Robbie and Jane get help with their self-employed mortgage from the Ipswich
Older, self-employed borrowers can find it hard to get the mortgage they want, but we're always happy to consider them.
Robbie and Jane Bilton, aged 70 and 65 respectively, wanted to raise £130,000 on their existing home to put towards the purchase of a buy-to-let investment property. They were looking for an interest-only mortgage for around five years.
Both Robbie and Jane are still working, and both are self-employed. Robbie is a construction project manager, while Jane is a psychotherapist. They have no private pension set up for when they retire, just their state pension entitlement.
Most lenders prefer borrowers to have some private income if the mortgage will run into their retirement. So to help them find the right lender, the Biltons enlisted the help of their financial advisor, who reviewed the market and suggested approaching the Ipswich.
Unlike other lenders, who would have dismissed the Biltons outright, we were prepared to listen to their case. At one stage, our underwriter was inclined to turn them down on the grounds of Robbie's age, but following further discussion within the underwriting team, we were able to offer them the mortgage they were looking for.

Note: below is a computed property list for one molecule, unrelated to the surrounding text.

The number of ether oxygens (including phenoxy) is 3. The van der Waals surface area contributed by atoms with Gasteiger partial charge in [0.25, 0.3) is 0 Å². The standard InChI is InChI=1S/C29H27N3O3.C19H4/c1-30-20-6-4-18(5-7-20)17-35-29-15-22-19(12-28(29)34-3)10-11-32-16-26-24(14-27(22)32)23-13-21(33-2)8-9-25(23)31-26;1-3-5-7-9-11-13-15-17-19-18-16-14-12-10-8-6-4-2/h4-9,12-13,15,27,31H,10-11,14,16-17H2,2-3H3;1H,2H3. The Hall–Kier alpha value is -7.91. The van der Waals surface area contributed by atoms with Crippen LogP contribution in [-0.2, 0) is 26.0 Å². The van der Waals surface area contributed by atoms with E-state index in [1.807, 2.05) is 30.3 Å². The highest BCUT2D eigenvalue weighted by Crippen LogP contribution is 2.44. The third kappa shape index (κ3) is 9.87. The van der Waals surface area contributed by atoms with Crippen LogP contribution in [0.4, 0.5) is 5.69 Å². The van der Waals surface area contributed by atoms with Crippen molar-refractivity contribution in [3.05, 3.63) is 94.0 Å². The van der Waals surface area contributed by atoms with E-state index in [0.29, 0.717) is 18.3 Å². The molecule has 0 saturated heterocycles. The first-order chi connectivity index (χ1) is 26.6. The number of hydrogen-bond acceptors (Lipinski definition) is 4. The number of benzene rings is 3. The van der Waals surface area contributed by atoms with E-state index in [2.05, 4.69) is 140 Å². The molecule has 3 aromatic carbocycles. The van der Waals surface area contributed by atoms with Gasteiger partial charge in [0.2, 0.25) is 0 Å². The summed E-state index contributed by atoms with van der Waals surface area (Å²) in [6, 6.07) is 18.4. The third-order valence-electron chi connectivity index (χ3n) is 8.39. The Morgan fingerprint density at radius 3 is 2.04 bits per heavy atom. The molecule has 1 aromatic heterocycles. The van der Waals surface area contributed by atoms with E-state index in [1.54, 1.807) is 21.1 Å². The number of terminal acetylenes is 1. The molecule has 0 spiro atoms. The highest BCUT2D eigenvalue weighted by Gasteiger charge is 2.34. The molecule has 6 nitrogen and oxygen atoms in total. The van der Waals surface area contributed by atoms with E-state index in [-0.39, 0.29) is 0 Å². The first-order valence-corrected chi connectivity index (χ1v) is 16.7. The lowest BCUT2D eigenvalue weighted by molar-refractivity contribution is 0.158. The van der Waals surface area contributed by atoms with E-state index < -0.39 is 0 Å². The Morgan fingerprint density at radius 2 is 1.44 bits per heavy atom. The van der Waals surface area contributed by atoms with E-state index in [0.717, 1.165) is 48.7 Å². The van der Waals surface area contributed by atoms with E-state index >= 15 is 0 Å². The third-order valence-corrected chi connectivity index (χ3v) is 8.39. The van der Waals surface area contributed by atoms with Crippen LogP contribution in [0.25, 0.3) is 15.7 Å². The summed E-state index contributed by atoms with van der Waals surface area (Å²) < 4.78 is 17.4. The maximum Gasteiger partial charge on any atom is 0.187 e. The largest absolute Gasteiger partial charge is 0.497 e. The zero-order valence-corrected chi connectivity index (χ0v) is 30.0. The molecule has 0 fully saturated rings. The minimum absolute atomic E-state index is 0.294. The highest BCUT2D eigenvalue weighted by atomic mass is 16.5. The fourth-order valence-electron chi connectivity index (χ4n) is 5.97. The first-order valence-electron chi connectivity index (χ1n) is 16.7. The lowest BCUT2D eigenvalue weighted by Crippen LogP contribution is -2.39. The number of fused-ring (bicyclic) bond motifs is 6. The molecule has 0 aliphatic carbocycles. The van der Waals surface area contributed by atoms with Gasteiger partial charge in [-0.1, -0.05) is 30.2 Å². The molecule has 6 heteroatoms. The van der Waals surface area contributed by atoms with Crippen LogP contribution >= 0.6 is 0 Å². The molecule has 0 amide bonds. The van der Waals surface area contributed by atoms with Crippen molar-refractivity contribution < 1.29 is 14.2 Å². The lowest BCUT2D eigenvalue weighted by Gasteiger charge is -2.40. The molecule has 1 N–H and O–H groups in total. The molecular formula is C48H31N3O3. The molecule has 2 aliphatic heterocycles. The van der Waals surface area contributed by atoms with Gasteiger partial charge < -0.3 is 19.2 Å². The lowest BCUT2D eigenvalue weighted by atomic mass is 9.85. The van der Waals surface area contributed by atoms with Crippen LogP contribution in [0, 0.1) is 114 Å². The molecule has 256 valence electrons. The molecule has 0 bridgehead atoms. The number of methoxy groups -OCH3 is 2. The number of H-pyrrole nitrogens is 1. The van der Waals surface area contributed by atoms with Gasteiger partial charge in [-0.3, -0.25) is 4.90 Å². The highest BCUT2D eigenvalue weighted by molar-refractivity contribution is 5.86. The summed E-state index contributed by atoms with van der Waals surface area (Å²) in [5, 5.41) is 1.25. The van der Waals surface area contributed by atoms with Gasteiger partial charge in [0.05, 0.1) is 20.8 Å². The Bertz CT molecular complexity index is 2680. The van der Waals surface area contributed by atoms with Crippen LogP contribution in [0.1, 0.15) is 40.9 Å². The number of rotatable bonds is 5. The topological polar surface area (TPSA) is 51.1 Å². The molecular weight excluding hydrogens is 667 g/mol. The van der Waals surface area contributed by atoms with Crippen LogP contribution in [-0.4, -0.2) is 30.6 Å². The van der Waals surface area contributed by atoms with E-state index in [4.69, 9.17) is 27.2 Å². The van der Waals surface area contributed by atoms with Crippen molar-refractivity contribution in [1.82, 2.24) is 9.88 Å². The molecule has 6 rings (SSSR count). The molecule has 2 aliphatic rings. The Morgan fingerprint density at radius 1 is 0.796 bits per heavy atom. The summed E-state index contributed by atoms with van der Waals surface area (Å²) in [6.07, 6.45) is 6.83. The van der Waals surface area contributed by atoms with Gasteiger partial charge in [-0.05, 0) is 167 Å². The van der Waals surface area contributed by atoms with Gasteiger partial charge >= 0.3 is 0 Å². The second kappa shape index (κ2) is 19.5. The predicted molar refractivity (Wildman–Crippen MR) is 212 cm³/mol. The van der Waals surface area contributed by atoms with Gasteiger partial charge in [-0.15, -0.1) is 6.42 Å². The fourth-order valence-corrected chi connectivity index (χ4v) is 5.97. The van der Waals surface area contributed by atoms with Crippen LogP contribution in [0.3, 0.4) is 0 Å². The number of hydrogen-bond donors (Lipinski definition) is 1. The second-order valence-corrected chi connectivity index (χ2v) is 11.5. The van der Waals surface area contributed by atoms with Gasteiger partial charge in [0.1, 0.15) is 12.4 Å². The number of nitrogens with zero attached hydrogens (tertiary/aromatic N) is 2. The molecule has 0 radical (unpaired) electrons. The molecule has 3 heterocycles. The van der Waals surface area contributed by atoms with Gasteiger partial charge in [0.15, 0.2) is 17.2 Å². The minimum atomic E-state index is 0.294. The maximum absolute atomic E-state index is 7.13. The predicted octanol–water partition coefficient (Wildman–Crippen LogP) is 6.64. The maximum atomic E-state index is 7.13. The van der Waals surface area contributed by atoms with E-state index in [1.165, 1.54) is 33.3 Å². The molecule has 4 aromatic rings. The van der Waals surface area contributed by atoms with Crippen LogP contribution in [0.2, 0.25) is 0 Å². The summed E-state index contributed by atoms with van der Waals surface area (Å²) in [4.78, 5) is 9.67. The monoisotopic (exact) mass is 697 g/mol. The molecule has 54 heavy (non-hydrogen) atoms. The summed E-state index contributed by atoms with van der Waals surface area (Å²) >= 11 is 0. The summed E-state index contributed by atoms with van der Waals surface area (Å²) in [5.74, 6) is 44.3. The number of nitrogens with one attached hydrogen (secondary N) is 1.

'We had to submit a lot of information in support of our application, but that's fairly normal,' says Robbie. 'Obviously, we were anxious when it looked as though we might be turned down, but once Hayley and Michelle [Stevens, Head of Mortgage Sales] got involved, things improved dramatically. They were absolutely superb, and really bent over backwards to resolve a situation that, obviously, was of great concern to us.'
Because we review each application individually, we can take a sensible view of applicants' finances, and look beyond rules of thumb such as age and income. In the Biltons' case, the mortgage amount was far outweighed by the value of their existing property – an important factor that reduced the risk of lending to them significantly.
'When making lending decisions, we always need to balance the needs of both the borrower and the Society,' says Michelle Stevens. 'We didn't want to rush a decision, and decided to consider all the implications before we responded. In the end, we were delighted that we could support the Biltons with their investment purchase.'